By Amerissa Giannouli (firstname.lastname@example.org)
A few weeks ago, we had the pleasure of facilitating a participatory workshop on the political ecology of food systems (mainly, focusing on crops) during the Re:think GAIA Festival 2023 in Kalamata.
A food system is the outcome of a complex network of relationships. In this context, the sustainability of a food system cannot be separated from socio-economic relations and governance issues.
To gain a deeper understanding of these interconnections, we invited participants to think about the socio-economic and ecological effects of the food system’s supply chain. This approach helped us stimulate a discussion and revealed concerns about exploitation, economic dependencies, structural and political inequalities, as well as gendered and racial discrimination, all of which have been reflected in the mainstream, growth-dependent economic and political system.
- Who is affected, who is involved, and who influences these processes?
- How are the socio-economic and ecological benefits and costs distributed between those linked to these processes?
- Who decides on how this should be done? Which institutions are involved, and how are these institutions organized to make decisions?
Here are some of the issues raised during the workshop:
- Healthy and “sustainable” food is often considered as a matter of individual choice. This hides the fact that unhealthy foods are significantly cheaper, more accessible, and widely advertised. The sustainable diet promoted by the media is targeted towards more socio-economically privileged social groups in society.
- Agricultural incomes are usually too low to ensure a decent living. Small-scale agri-food producers, especially those using sustainable, chemical-free production methods, are marginalized. Ongoing processes of land enclosures exacerbate this situation.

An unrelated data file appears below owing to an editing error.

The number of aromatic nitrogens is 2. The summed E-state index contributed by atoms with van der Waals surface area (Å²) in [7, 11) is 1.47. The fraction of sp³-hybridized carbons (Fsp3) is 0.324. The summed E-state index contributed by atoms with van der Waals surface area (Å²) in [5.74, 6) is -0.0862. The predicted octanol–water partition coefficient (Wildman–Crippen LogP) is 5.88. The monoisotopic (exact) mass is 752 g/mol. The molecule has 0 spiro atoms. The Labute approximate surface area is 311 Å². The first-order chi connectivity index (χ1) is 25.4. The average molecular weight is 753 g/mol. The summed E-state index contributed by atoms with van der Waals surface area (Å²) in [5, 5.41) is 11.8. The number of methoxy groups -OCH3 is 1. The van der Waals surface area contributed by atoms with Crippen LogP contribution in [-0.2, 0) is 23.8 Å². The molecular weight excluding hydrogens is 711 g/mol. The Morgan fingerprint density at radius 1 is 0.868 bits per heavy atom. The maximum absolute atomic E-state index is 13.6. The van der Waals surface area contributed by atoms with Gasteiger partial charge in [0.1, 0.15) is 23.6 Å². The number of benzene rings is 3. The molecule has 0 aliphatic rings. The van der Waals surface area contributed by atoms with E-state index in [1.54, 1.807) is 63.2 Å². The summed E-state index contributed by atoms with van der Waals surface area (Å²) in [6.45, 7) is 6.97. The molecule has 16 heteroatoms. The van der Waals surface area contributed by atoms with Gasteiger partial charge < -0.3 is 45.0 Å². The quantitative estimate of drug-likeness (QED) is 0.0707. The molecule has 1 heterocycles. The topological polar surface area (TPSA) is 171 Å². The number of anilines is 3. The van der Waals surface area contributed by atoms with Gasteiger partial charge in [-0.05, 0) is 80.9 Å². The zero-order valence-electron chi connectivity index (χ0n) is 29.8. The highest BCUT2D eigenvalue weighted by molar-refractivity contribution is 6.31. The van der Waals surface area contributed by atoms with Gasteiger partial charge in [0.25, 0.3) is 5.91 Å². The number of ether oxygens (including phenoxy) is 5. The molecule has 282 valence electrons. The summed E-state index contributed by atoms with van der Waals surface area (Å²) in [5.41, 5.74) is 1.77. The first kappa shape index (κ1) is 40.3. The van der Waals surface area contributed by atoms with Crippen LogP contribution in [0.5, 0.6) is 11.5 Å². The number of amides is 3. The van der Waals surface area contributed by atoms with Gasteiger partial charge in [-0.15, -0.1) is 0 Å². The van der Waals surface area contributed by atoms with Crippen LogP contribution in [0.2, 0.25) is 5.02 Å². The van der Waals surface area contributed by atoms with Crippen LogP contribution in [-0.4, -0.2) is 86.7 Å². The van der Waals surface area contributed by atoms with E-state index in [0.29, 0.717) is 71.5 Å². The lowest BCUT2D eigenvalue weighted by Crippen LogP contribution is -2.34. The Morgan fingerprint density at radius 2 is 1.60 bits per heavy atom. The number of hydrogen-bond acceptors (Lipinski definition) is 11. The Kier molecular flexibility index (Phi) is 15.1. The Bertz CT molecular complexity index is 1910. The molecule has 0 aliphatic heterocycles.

- Industrial food system activities linked to monoculture are linked to deforestation, eutrophication, and pollution, contributing to the greenhouse effect. Large-scale industrial food production, in order to meet increasing food demands and profits, overlooks the multiple benefits of more complex, diverse food landscapes (e.g., permaculture).
- A significant portion of crop production is directed towards food for animals and industrial meat production, as well as biofuels.
- Hunger is increasing, while food-related diseases are spreading.
- Even organic farming could be questioned. We have seen a lot of organic vegetables and fruits in supermarkets in plastic packaging, using imported products instead of locally produced ones. Distance between production and consumption hides the interlinked social and ecological cost-shifting to other places.
- There are places that produce food and it is too expensive to be consumed by the locals and there are places where there is food waste.
- What kind of land use is desirable and what is not, as well as how food should look and taste, are socially constructed.
- Existing innovative and profitable “green” solutions are promoted more through particular dominant narratives. For example, focusing on technological solutions carries risks and obscures the complex dimensions of the socio-ecological food system. Planting high-yielding varieties that require more machinery and access to water or irrigation technology can lead to greater debt, dependence on external supplies, loss of traditional knowledge and crops, and higher food insecurity.
- There is an interesting distinction between food security and food sovereignty. Food sovereignty brings up discussions and considerations of governance and self-determination of the local communities affected by the food system supply chains and practices.
Overall, our food systems are shaped by multidimensional and increasingly asymmetric power relations, leading to an unequal distribution of benefits and costs. These asymmetric power relations reinforce the modern industrial economic system, which exerts pressure on agriculture to become large and focus on export production.
It is crucial to comprehend the controversy between global markets and local needs, especially as rural areas are not limited to agriculture but also targeted for mining, tourism, and infrastructure development. Developmentalism often overlooks the local needs of the people. In some places, which might not be geographically close to us, large exporting companies operate using ecologically harmful and socially controversial practices, even resorting to police force against displaced farmers and indigenous communities. These issues of environmental justice have deep historical roots and must be actively challenged and addressed if we are to discuss any form of sustainable food system or a just transition to sustainability.